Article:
Science Friction [Bass’d in Miami]
Terminal 12, Port of Miami • 3.7.98
The Real Eileen
2:45 PM • Neck deep in tall, obstinate cabbage palms and squat, repellent palmettos on 75 South, I’ve forgotten what a standard palm tree looks like. It’s disorienting, and the palmettos are ugly. I stick it out in anticipation of the lush sea of flowers and mangoes that Miami was, last time I was there in the spring.
4:32 PM • Lost in Miami. Much later, we settle into luxx accommodations (someone else’s) and watch the sun set on South Beach.
9:27 PM • Sated by mediocre food, we roll to the Port of Miami for Asphodel Records’ Recombinant Music Lounge. After a ridiculous and long circumnambulatory security and entrance procedure, it becomes clear we have failed to enter through the press line, so we step to the people with the clipboards for some more attitude.
11:31 PM • Tipsy is amazing, and more fun than you can beat with a stick. Original Tipsy member David Gardner is present (and very entertaining), mixing, patching, and looking like the world’s most satisfied Radio Shack customer. In front of him stands an apparent patchbay, and he has a cleverly concealed turntable. He is mired in wires. Joining him are two guests, on keyboards and sequencers (I was told Tipsy’s other founding member “doesn’t travel,” whatever the hell that means). Tipsy seems to utilize a little bit of everything — literally, samples from Chinese opera, Gamelan orchestra, house stylings, some metal shredding. I absolutely could go on forever. It’s as if someone set them to task making a musique concrete encyclopedia. Mixmaster Mike of the Invisbl Skratch Piklz joined for most of the set, and whenever he stepped off, Tipsy spun into a serious Towa Tei aesthetic. Very fucking fun.
12:22 AM • The beautiful DJ Spooky does his thing, seamless and delicious as ever. But the big ships out back in the water are more entertaining to watch.
1:30 AM • The event we’ve all been waiting for: the Turntablist Exhibition. First up is Miami’s DJ Craze, who represents Miami at world DJ battles. Playing single notes off the records like a musical instrument, his short set whipped the very indigenous (and very young) crowd into a terrible frenzy. Next up is A-trak, the 15-year-old DMC world champion from Canada, no joke. He’s damn good, for 15 years old, but a wee tad out of his league with the gods on the platform. Apparently, he’s been made an honorary Skratch Pikl. Beat Junkies Melo-D and Babu followed. Mixmaster Mike and Shortkut of the Invisibl Skratch Piklz were next up on the solo en masse show.
Last but the most: the X-men, the Harlem Globetrotters of the turntables, took individual turns delivering bewilderment — and then performed their signature choreographed routine. Scratching under the knee, over both shoulders while mixing with one’s shoulder blades, scratching with the shoulder blades themselves, there’s no limit to the acrobatics these master turntablists are capable of.
2:48 PM • Granular Synthesis, “multimedia terrorists” from Austria, either terrified or bored everyone (concomitant with their age and/or attention span) in the place with their installation, Motion Control / Modell 5. Comprised of 4 massive, juxtaposed rear-projection screens, on which four separate video sequences were projected, and using (my estimate) no more than 15 or 20 total seconds of footage, GranSynth utilizes only a few frames at a time, jerking back and forth between them at a lightning pace, simultaneously taking full advantage of the minutely linked quadraphonic sound system to assault the viewer with very synthetic, acidic, stark digital beats, and some sampled signifiers such as a locomotive in passing and some metallic terror a la Ein Neü. The images themselves were of a Japanese woman (performance artist Akemi Takeya) breathing, sneezing (very isolated moments of a sneeze, deconstructed as such to seem spastic and tortured), blinking, screaming, and simply moving her head. The frames are scrubbed so rapidly that the images seem to morph together, and the resultant impression is horrific and grotesque. Ghosted images of eye sockets seem to sink into the side of a dehumanized shape resembling a forehead, at the same time the face is looking down and to the side. This experiment in terror lasted an astounding 30 minutes, which is most likely why the younger half of the crowd left before the end of the piece. I lost track of time, entirely entranced by the display.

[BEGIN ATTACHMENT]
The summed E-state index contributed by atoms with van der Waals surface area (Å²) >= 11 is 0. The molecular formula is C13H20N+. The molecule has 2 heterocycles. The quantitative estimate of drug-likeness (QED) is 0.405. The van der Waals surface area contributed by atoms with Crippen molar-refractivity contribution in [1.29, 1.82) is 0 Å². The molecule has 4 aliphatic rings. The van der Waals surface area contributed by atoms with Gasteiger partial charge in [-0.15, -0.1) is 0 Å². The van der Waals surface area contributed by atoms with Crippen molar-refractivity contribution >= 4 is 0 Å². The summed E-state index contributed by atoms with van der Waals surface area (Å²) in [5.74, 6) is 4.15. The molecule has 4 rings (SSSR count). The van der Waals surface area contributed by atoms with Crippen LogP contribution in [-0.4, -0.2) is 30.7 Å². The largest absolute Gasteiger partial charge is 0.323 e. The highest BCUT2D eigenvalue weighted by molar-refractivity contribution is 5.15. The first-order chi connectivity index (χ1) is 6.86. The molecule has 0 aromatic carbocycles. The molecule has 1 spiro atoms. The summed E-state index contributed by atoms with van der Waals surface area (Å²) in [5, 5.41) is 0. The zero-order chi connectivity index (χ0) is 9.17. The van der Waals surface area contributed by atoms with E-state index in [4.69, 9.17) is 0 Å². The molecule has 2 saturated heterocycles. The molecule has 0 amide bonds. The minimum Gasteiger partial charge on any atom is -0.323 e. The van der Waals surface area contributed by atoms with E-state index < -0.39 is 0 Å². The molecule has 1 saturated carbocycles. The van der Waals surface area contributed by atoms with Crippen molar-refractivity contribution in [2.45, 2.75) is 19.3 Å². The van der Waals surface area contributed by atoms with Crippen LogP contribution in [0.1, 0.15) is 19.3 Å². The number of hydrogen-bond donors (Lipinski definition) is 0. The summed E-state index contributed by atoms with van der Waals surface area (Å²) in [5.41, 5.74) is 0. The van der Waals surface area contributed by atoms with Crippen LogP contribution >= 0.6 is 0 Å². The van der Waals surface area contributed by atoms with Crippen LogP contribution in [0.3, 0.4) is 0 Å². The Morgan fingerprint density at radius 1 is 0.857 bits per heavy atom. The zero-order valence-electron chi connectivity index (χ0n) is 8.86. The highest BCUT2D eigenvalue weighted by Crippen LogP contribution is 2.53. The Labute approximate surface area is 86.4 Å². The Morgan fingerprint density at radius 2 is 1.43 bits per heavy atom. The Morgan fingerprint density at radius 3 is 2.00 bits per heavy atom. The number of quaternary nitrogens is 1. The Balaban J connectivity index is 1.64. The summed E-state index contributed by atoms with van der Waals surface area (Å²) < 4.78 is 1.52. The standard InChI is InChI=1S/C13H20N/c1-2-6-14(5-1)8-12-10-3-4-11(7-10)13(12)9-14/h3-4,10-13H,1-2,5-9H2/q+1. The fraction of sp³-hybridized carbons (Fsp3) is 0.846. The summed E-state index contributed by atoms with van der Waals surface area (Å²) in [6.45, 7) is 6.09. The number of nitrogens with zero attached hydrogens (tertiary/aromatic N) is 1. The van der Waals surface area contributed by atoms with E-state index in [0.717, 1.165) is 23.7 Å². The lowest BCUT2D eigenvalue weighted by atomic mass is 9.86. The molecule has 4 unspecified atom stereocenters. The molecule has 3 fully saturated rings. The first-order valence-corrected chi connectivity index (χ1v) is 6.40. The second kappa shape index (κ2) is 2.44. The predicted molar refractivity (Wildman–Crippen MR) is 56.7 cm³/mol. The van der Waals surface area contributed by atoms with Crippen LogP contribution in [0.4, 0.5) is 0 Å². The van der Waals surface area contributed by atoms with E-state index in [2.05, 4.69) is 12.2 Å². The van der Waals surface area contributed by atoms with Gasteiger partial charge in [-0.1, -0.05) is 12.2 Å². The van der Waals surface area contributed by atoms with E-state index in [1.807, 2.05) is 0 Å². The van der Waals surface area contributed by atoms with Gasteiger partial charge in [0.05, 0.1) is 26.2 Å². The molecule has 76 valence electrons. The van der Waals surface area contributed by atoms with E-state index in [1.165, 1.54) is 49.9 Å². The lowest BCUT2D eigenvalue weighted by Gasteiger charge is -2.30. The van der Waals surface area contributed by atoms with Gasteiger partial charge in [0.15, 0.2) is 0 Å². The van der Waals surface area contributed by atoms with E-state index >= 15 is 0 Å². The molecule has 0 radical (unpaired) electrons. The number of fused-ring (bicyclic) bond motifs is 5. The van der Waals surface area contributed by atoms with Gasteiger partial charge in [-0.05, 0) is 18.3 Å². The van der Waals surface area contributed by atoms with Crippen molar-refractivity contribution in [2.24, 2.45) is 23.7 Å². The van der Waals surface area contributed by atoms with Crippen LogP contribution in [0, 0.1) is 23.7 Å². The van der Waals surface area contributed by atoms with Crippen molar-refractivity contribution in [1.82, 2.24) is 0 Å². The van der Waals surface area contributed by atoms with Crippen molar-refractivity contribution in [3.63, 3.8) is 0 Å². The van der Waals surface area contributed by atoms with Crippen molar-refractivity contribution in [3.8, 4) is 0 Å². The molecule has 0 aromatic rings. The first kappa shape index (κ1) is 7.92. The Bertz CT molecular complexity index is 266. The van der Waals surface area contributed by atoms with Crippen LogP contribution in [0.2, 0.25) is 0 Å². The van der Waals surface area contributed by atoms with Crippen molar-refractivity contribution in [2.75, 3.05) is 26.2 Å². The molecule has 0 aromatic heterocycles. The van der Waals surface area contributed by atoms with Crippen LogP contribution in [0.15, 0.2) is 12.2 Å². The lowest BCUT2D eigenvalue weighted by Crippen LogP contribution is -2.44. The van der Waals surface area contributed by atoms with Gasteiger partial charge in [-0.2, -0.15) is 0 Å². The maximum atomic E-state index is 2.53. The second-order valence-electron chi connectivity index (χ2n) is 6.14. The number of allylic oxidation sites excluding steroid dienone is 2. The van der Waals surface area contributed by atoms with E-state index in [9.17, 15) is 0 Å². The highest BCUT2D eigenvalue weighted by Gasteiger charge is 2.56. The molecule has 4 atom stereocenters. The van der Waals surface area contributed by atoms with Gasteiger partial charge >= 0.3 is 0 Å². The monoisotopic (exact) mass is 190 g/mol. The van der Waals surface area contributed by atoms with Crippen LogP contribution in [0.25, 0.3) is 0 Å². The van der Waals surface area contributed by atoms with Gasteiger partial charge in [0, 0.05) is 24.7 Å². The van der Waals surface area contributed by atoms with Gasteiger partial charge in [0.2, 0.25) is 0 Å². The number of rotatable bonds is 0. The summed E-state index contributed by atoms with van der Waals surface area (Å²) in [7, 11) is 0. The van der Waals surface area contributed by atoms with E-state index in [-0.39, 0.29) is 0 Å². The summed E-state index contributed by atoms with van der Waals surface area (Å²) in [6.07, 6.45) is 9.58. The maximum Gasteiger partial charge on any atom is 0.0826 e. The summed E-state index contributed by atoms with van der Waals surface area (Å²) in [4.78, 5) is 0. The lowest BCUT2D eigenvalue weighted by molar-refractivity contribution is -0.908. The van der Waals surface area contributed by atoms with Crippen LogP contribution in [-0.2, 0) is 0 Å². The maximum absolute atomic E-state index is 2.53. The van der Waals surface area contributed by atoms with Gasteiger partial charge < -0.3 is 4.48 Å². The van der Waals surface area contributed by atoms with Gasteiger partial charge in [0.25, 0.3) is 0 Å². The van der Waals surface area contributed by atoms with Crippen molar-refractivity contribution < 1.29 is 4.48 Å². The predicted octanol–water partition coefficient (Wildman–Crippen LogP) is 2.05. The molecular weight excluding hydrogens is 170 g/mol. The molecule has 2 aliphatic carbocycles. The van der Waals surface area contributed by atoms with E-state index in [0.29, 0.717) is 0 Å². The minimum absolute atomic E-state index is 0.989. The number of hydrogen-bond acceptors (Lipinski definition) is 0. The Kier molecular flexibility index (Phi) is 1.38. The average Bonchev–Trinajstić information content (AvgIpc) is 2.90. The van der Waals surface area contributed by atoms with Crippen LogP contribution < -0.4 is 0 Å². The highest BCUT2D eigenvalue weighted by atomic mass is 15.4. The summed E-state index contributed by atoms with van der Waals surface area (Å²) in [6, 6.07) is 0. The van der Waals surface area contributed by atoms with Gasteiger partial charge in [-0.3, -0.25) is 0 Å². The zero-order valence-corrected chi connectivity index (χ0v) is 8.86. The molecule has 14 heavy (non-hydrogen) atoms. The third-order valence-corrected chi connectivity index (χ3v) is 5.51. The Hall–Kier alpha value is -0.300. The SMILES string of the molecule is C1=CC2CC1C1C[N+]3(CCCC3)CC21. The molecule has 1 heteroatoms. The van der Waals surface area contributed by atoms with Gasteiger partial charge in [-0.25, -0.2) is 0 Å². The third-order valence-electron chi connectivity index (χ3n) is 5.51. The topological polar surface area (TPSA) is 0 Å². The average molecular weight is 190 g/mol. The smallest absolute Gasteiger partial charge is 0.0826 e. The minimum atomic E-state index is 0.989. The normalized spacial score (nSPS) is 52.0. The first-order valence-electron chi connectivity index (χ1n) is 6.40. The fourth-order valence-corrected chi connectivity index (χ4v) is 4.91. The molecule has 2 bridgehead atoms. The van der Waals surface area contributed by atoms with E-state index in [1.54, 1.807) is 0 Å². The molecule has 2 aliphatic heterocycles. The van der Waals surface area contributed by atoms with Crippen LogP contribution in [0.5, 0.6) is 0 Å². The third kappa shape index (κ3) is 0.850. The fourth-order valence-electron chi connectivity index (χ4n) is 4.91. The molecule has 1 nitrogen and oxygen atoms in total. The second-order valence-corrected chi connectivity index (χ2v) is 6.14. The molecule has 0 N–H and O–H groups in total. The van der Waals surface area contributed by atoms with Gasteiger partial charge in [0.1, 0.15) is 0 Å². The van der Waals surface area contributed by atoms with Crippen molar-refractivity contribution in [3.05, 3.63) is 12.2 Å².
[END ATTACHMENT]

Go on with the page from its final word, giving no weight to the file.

Much that has been said about this piece is media-specific, and speaks only of the technology and formal aspects, but the work is heavily coded with meaning. It explores our feelings about race and gender, about technology and the digitization of communication, and the terror that will follow. We are slowly programmed to feel at ease with low resolution, bad color video, and digital sound with a sampling rate so low that the quality is greatly inferior to its analog predecessors (here I’m not referring to CDs, but answering machine, web-delivered sound, etc… routine applications). A face with Western features, or certainly that of a Western Male, would have been far less effective. Motion Control / Modell 5 is loaded with meaning, and offers itself to a profusion of interpretations. An older viewer would certainly draw more meaning form the fact that the subject is Japanese. Younger viewers might tend toward making comparisons between the formal aspects of the piece and the forced integration of digital technologies into our daily lives.
4:33 AM • Hit 95 North for the long road home.
Visit http://www.asphodel.com for Recombinant info, and a lengthy RealAudio feed of Recombinant 96. If there is a god, they will do the same with R98.